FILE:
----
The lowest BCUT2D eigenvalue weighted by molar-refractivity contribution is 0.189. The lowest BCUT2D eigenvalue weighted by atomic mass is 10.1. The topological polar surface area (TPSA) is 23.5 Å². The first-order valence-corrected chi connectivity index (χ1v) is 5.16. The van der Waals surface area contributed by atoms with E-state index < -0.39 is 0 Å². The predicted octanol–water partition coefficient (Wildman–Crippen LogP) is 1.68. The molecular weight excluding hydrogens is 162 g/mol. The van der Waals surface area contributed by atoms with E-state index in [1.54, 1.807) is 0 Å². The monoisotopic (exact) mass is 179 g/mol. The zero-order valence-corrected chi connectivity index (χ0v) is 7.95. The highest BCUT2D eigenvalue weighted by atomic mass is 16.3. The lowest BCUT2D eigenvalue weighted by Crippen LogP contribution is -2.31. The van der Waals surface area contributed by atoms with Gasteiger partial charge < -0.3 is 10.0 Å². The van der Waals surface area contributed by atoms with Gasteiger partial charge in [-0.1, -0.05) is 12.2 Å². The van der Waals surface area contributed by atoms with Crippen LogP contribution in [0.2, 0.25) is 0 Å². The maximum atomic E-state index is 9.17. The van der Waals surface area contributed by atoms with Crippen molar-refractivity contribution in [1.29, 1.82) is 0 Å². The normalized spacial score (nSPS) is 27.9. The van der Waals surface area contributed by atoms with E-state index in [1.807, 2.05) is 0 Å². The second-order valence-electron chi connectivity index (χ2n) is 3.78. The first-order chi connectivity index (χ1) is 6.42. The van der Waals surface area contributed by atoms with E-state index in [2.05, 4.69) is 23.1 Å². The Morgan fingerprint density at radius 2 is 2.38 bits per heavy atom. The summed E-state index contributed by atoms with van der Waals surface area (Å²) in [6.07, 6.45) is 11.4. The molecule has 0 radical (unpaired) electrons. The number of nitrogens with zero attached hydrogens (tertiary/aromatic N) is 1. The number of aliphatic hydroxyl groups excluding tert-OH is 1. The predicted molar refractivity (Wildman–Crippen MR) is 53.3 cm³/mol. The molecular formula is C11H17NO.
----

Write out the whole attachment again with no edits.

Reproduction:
The lowest BCUT2D eigenvalue weighted by molar-refractivity contribution is 0.189. The lowest BCUT2D eigenvalue weighted by atomic mass is 10.1. The topological polar surface area (TPSA) is 23.5 Å². The first-order valence-corrected chi connectivity index (χ1v) is 5.16. The van der Waals surface area contributed by atoms with E-state index < -0.39 is 0 Å². The predicted octanol–water partition coefficient (Wildman–Crippen LogP) is 1.68. The molecular weight excluding hydrogens is 162 g/mol. The van der Waals surface area contributed by atoms with E-state index in [1.54, 1.807) is 0 Å². The monoisotopic (exact) mass is 179 g/mol. The zero-order valence-corrected chi connectivity index (χ0v) is 7.95. The highest BCUT2D eigenvalue weighted by atomic mass is 16.3. The lowest BCUT2D eigenvalue weighted by Crippen LogP contribution is -2.31. The van der Waals surface area contributed by atoms with Gasteiger partial charge < -0.3 is 10.0 Å². The van der Waals surface area contributed by atoms with Gasteiger partial charge in [-0.1, -0.05) is 12.2 Å². The van der Waals surface area contributed by atoms with Crippen LogP contribution in [0.2, 0.25) is 0 Å². The maximum atomic E-state index is 9.17. The van der Waals surface area contributed by atoms with Crippen molar-refractivity contribution in [1.29, 1.82) is 0 Å². The normalized spacial score (nSPS) is 27.9. The van der Waals surface area contributed by atoms with E-state index in [1.807, 2.05) is 0 Å². The second-order valence-electron chi connectivity index (χ2n) is 3.78. The first-order chi connectivity index (χ1) is 6.42. The van der Waals surface area contributed by atoms with E-state index in [2.05, 4.69) is 23.1 Å². The Morgan fingerprint density at radius 2 is 2.38 bits per heavy atom. The summed E-state index contributed by atoms with van der Waals surface area (Å²) in [6.07, 6.45) is 11.4. The molecule has 0 radical (unpaired) electrons. The number of nitrogens with zero attached hydrogens (tertiary/aromatic N) is 1. The number of aliphatic hydroxyl groups excluding tert-OH is 1. The predicted molar refractivity (Wildman–Crippen MR) is 53.3 cm³/mol. The molecular formula is C11H17NO.